By Andrew Frisicano
These days, voting is more a parody than a democratic process. It doesn’t really matter which candidate you vote for: life in the middle class will keep on just the same. For some people, though-those barely scraping by on minimum wage, those with chronic health problems and no health care, and those in the military-the choices made on Election Day hold immense importance. And for some, it’s already too late. This election is a few years late for the nearly 3,000 American soldiers who’ve died in Iraq . And what if they could come back and vote?
Homecoming— a tele-play, first shown in 2005 as an episode of the “Masters of Horror” series, now on DVD—addresses this issue, and all its zombie-filled implications. The plot revolves around David Murdoch, a conservative publicity protégé, who, in a moment of temporary compassion, wishes the fallen veterans of the unnamed ongoing military engagement back to life. His cadre of political propagandists, including an Ann Coulter look-a-like, a Karl Rove body double, and a smooth-talking president that “has a way of making stupid people feel as if they’re just as smart as him.” Of course, traditionally having the military vote in their pocket, they assume the undead veterans will vote to “stay the course” and keep them in power. Predictably, it doesn’t play out like that. The zombies start talking-yes, talking. And what they say has to do more with “dying for a lie” than the “supporting our troops” BS our hero pushes.
It’s not the first time the dead from a pointless war have come back on celluloid to wreak havoc. French director Abel Gance’s 1938 production “J’accuse” brings back the Word War I dead on the eve of World War II to remind Europe of the horrors of war. 1974’s “Dead of Night” puts a slightly more personal spin on the zombie-veteran genre. In the film, a young soldier killed during Vietnam is brought back by his mother’s wish; however, when the reincarnated soldier shows up at home, it’s evident that he’s different. “Dead of Night” addresses the lasting alienation and dehumanization of Vietnam vets, the largely undocumented casualties of U.S. military policy.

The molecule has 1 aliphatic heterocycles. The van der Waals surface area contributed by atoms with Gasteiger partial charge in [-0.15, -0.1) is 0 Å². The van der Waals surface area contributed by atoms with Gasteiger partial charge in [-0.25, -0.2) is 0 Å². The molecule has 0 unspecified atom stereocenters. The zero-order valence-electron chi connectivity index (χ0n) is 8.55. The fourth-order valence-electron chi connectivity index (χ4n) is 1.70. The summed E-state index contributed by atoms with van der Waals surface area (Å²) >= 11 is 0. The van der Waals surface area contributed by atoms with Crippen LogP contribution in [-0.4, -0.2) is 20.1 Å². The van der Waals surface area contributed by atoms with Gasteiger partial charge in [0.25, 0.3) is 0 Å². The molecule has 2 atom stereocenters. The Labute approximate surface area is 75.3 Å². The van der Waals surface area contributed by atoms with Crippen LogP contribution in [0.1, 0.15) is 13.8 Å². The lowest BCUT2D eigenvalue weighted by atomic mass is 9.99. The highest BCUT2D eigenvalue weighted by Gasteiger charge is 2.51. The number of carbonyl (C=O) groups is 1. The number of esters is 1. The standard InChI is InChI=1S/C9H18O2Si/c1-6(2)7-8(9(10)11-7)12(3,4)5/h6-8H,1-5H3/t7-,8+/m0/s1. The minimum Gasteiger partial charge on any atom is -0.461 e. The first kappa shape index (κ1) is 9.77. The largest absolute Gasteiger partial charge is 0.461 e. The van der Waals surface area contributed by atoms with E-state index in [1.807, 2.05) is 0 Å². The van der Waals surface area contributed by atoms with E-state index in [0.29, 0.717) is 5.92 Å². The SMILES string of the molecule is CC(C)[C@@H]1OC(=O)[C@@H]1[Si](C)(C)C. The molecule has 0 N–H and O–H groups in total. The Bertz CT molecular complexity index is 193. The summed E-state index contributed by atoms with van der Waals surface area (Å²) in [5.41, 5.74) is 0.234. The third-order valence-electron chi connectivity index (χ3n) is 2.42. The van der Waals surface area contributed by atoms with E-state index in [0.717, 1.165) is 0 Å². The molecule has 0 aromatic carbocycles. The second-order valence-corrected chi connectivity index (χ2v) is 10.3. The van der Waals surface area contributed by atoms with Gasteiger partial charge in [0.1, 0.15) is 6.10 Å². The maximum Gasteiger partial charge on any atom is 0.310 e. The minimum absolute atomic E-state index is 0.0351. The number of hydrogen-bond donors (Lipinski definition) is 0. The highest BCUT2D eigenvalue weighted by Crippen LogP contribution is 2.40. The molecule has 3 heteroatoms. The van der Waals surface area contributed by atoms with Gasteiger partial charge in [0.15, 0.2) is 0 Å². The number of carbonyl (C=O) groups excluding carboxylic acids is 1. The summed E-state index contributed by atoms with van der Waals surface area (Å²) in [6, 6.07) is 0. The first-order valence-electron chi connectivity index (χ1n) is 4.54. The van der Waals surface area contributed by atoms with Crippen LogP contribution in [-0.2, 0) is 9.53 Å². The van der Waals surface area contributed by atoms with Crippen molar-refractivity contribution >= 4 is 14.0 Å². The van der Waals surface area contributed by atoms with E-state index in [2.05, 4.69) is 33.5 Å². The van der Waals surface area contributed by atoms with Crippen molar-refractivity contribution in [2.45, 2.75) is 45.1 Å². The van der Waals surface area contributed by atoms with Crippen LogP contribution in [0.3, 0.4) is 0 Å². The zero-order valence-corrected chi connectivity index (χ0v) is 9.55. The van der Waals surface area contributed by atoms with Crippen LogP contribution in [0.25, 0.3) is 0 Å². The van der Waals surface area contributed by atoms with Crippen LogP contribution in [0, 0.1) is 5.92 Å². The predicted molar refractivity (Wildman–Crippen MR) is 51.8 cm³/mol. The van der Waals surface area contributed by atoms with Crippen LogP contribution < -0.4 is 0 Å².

The zombie veterans, wish as we might for them to give military opportunism its gory comeuppance, are more concerned with their constitutional rights than dismemberment and brain feasts. The horror and comedy are often downplayed by moments of touching sincerity, with surprising success. Sure, there are cheesy moments, but the humanity of the undead and their grieving families is never lost.
The message, that Election Day decisions affect real people, that somebody just might care about voting, resonates. In short, if we’re not going to make the effort this November 7th, we might be seeing some upturned grave stones.